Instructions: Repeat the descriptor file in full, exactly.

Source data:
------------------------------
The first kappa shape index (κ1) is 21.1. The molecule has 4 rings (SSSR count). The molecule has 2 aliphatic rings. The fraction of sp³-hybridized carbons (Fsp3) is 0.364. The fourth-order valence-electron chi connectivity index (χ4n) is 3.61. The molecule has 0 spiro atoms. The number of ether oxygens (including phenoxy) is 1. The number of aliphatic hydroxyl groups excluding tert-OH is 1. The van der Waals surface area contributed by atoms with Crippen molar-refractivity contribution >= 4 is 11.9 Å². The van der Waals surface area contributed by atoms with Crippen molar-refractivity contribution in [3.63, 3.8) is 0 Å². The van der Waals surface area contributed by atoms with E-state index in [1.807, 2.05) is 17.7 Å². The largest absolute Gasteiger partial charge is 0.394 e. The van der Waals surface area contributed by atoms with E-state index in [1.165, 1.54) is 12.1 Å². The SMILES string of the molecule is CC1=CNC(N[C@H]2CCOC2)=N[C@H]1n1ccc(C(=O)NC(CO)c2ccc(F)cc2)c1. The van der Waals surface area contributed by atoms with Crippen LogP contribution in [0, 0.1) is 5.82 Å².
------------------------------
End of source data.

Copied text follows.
The first kappa shape index (κ1) is 21.1. The molecule has 4 rings (SSSR count). The molecule has 2 aliphatic rings. The fraction of sp³-hybridized carbons (Fsp3) is 0.364. The fourth-order valence-electron chi connectivity index (χ4n) is 3.61. The molecule has 0 spiro atoms. The number of ether oxygens (including phenoxy) is 1. The number of aliphatic hydroxyl groups excluding tert-OH is 1. The van der Waals surface area contributed by atoms with Crippen molar-refractivity contribution >= 4 is 11.9 Å². The van der Waals surface area contributed by atoms with Crippen molar-refractivity contribution in [3.63, 3.8) is 0 Å². The van der Waals surface area contributed by atoms with E-state index in [1.807, 2.05) is 17.7 Å². The largest absolute Gasteiger partial charge is 0.394 e. The van der Waals surface area contributed by atoms with E-state index in [1.165, 1.54) is 12.1 Å². The SMILES string of the molecule is CC1=CNC(N[C@H]2CCOC2)=N[C@H]1n1ccc(C(=O)NC(CO)c2ccc(F)cc2)c1. The van der Waals surface area contributed by atoms with Crippen LogP contribution in [0, 0.1) is 5.82 Å².